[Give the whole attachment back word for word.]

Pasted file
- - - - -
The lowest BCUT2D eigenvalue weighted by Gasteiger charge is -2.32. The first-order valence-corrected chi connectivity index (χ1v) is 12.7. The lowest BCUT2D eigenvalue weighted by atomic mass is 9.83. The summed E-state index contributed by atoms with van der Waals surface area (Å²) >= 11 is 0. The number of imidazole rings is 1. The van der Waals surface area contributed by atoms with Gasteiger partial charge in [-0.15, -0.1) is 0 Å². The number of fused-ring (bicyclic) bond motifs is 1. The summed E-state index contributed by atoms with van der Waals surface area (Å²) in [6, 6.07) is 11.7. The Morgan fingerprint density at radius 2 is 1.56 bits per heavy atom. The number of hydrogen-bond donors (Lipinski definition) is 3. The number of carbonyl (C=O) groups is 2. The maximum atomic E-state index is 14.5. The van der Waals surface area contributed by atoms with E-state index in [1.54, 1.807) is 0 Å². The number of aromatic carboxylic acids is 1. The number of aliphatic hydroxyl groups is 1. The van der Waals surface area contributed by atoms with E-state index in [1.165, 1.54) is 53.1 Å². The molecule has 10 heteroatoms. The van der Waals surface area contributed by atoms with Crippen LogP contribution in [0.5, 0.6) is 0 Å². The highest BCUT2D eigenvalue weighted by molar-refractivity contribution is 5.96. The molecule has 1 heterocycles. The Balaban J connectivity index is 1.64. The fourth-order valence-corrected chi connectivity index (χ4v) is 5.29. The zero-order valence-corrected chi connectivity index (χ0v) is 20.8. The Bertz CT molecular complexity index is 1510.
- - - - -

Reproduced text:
The lowest BCUT2D eigenvalue weighted by Gasteiger charge is -2.32. The first-order valence-corrected chi connectivity index (χ1v) is 12.7. The lowest BCUT2D eigenvalue weighted by atomic mass is 9.83. The summed E-state index contributed by atoms with van der Waals surface area (Å²) >= 11 is 0. The number of imidazole rings is 1. The van der Waals surface area contributed by atoms with Gasteiger partial charge in [-0.15, -0.1) is 0 Å². The number of fused-ring (bicyclic) bond motifs is 1. The summed E-state index contributed by atoms with van der Waals surface area (Å²) in [6, 6.07) is 11.7. The Morgan fingerprint density at radius 2 is 1.56 bits per heavy atom. The number of hydrogen-bond donors (Lipinski definition) is 3. The number of carbonyl (C=O) groups is 2. The maximum atomic E-state index is 14.5. The van der Waals surface area contributed by atoms with E-state index in [1.54, 1.807) is 0 Å². The number of aromatic carboxylic acids is 1. The number of aliphatic hydroxyl groups is 1. The van der Waals surface area contributed by atoms with E-state index in [1.165, 1.54) is 53.1 Å². The molecule has 10 heteroatoms. The van der Waals surface area contributed by atoms with Crippen LogP contribution in [0.5, 0.6) is 0 Å². The highest BCUT2D eigenvalue weighted by molar-refractivity contribution is 5.96. The molecule has 1 heterocycles. The Balaban J connectivity index is 1.64. The fourth-order valence-corrected chi connectivity index (χ4v) is 5.29. The zero-order valence-corrected chi connectivity index (χ0v) is 20.8. The Bertz CT molecular complexity index is 1510.